error by applying a corrective operation based on the *syndrome*.
Quantum error correction also employs syndrome measurements. We
perform a multi-qubit measurement that does not disturb the quantum
information in the encoded state but retrieves information about the
error. A syndrome measurement can determine whether a qubit has been
corrupted, and if so, which one. What is more, the outcome of this
operation (the syndrome) tells us not only which physical qubit was
affected, but also, in which of several possible ways it was affected.
The latter is counter-intuitive at first sight: Since noise is
arbitrary, how can the effect of noise be one of only few distinct
possibilities? In most codes, the effect is either a bit flip, or a
sign (of the phase) flip, or both (corresponding to the Pauli matrices
X, Z, and Y). The reason is that the measurement of the syndrome has
the projective effect of a quantum measurement. So even if the error
due to the noise was arbitrary, it can be expressed as a superposition
of basis operations—the error basis (which is here given by the Pauli
matrices and the identity). The syndrome measurement "forces" the
qubit to "decide" for a certain specific "Pauli error" to "have
happened", and the syndrome tells us which, so that we can let the
same Pauli operator act again on the corrupted qubit to revert the
effect of the error.

The syndrome measurement tells us as much as possible about the error
that has happened, but nothing at all about the value that is stored
in the logical qubit—as otherwise the measurement would destroy any
quantum superposition of this logical qubit with other qubits in the
quantum computer.

**Note**: I haven't given any example of actual quantum error correcting techniques. There are plenty of good textbooks out there which discuss this topic. However, I hope this answer will give the readers a basic idea of why we need error correcting codes in quantum computation.

*Recommended Further Readings:*

*Recommended Video Lecture:*

Mini Crash Course: Quantum Error Correction by Ben Reichardt, University of Southern California

As a quick correction, modern hardware does suffer from non-negligible error rates, and error-correction methods are used. That said, of course your point about the problems being much worse on current quantum computers holds. – Nat – 2018-03-14T21:12:19.490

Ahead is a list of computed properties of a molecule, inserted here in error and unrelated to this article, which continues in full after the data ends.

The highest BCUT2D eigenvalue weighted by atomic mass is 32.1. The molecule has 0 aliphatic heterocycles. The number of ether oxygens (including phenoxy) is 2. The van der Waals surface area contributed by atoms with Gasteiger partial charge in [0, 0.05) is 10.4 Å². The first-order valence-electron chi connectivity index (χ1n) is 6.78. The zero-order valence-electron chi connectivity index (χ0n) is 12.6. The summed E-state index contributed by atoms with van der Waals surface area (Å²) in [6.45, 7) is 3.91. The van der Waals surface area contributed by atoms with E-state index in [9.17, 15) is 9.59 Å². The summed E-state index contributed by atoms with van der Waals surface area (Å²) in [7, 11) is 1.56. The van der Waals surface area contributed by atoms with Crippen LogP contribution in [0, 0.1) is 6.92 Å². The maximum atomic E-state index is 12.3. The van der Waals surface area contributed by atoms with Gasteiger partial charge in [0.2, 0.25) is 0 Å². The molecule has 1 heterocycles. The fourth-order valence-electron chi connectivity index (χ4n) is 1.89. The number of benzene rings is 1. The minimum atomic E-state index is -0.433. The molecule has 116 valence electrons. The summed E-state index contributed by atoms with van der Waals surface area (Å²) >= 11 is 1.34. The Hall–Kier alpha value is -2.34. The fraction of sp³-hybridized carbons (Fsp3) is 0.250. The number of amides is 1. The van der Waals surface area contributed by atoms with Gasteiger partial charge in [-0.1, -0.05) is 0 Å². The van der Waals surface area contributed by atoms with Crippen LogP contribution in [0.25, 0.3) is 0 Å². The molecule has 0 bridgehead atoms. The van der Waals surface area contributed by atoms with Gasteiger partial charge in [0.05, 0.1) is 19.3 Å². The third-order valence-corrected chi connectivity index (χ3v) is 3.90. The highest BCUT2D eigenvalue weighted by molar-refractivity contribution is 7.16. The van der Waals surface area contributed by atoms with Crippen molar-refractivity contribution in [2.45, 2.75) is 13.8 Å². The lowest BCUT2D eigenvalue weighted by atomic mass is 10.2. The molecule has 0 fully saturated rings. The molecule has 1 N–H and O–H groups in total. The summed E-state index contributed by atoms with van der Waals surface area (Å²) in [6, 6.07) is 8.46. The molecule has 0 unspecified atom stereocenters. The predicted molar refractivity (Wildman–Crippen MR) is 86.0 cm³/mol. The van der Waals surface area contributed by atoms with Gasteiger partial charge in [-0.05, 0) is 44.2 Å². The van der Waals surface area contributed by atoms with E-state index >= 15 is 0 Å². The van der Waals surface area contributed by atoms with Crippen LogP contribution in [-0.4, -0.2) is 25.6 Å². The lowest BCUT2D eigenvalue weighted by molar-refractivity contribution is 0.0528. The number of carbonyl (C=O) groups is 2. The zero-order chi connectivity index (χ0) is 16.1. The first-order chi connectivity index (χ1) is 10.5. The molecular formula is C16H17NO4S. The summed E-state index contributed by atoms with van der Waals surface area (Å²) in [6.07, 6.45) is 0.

@Nat: interesting. I'm vaguely aware that this may currently be the case for GPUs, and (in a context not involving active computation) RAID arrays are an obvious example as well. But could you describe other hardware platforms for which classical computation must rely on error correction during a computation? – Niel de Beaudrap – 2018-03-14T23:52:25.043

Seems like errors are most frequently in networking contexts, followed by disk storage, followed by RAM. Networking protocols and disks routinely implement error-correction tricks. RAM's a mixed bag; server/workstation RAM tends to use error-correcting code (ECC), though consumer RAM often doesn't. Within CPU's, I'd imagine that they have more implementation-specific tactics, but those'd likely be manufacturer secrets. Error-rates in CPU's and GPU's become relevant at an observable level in a few cases, e.g. in overclocking and manufacturer core-locking decisions. – Nat – 2018-03-15T00:02:02.183

Actually kinda curious about CPU-type error-correction now.. I mean, the cache would seem prone to the same issues that normal RAM is (unless somehow buffered with more power or something?), which'd presumably be unacceptable in server/workstation contexts. But at the register-level? That'd be something neat to read about; didn't see anything immediately on Google, though I suppose that such info'd likely be a trade secret. – Nat – 2018-03-15T00:08:44.610